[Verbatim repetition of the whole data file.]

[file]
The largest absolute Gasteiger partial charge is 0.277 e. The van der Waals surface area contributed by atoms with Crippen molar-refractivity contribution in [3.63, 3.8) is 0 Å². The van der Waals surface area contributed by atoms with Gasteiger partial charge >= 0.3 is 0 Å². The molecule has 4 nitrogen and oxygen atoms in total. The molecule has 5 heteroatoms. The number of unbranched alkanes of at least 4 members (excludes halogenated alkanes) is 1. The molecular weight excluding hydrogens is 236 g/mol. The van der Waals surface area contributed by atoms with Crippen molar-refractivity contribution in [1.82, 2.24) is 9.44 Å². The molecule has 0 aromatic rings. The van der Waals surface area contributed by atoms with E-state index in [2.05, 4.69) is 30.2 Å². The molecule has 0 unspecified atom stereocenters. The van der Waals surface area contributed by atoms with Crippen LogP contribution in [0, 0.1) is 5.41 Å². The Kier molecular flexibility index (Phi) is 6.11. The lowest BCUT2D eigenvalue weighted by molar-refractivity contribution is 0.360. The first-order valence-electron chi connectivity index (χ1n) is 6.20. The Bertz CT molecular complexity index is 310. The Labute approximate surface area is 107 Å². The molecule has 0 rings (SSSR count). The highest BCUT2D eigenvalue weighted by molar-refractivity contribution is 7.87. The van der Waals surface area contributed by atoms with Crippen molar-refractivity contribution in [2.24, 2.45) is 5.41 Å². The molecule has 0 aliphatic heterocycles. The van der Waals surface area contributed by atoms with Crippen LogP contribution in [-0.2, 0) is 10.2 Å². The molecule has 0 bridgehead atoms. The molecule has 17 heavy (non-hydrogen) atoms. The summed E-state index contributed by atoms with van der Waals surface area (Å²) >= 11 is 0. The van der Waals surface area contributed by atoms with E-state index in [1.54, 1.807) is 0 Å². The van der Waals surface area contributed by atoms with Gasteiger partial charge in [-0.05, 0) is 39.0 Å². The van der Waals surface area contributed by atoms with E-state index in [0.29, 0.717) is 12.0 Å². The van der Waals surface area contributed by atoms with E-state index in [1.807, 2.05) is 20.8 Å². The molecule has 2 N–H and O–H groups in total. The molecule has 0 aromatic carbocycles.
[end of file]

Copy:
The largest absolute Gasteiger partial charge is 0.277 e. The van der Waals surface area contributed by atoms with Crippen molar-refractivity contribution in [3.63, 3.8) is 0 Å². The van der Waals surface area contributed by atoms with Gasteiger partial charge >= 0.3 is 0 Å². The molecule has 4 nitrogen and oxygen atoms in total. The molecule has 5 heteroatoms. The number of unbranched alkanes of at least 4 members (excludes halogenated alkanes) is 1. The molecular weight excluding hydrogens is 236 g/mol. The van der Waals surface area contributed by atoms with Crippen molar-refractivity contribution in [1.82, 2.24) is 9.44 Å². The molecule has 0 aromatic rings. The van der Waals surface area contributed by atoms with E-state index in [2.05, 4.69) is 30.2 Å². The molecule has 0 unspecified atom stereocenters. The van der Waals surface area contributed by atoms with Crippen LogP contribution in [0, 0.1) is 5.41 Å². The Kier molecular flexibility index (Phi) is 6.11. The lowest BCUT2D eigenvalue weighted by molar-refractivity contribution is 0.360. The first-order valence-electron chi connectivity index (χ1n) is 6.20. The Bertz CT molecular complexity index is 310. The Labute approximate surface area is 107 Å². The molecule has 0 rings (SSSR count). The highest BCUT2D eigenvalue weighted by molar-refractivity contribution is 7.87. The van der Waals surface area contributed by atoms with Crippen molar-refractivity contribution in [2.24, 2.45) is 5.41 Å². The molecule has 0 aliphatic heterocycles. The van der Waals surface area contributed by atoms with Crippen LogP contribution in [-0.2, 0) is 10.2 Å². The molecule has 0 bridgehead atoms. The molecule has 17 heavy (non-hydrogen) atoms. The summed E-state index contributed by atoms with van der Waals surface area (Å²) >= 11 is 0. The van der Waals surface area contributed by atoms with E-state index in [1.54, 1.807) is 0 Å². The van der Waals surface area contributed by atoms with Gasteiger partial charge in [-0.05, 0) is 39.0 Å². The van der Waals surface area contributed by atoms with E-state index in [0.29, 0.717) is 12.0 Å². The van der Waals surface area contributed by atoms with E-state index in [1.807, 2.05) is 20.8 Å². The molecule has 2 N–H and O–H groups in total. The molecule has 0 aromatic carbocycles.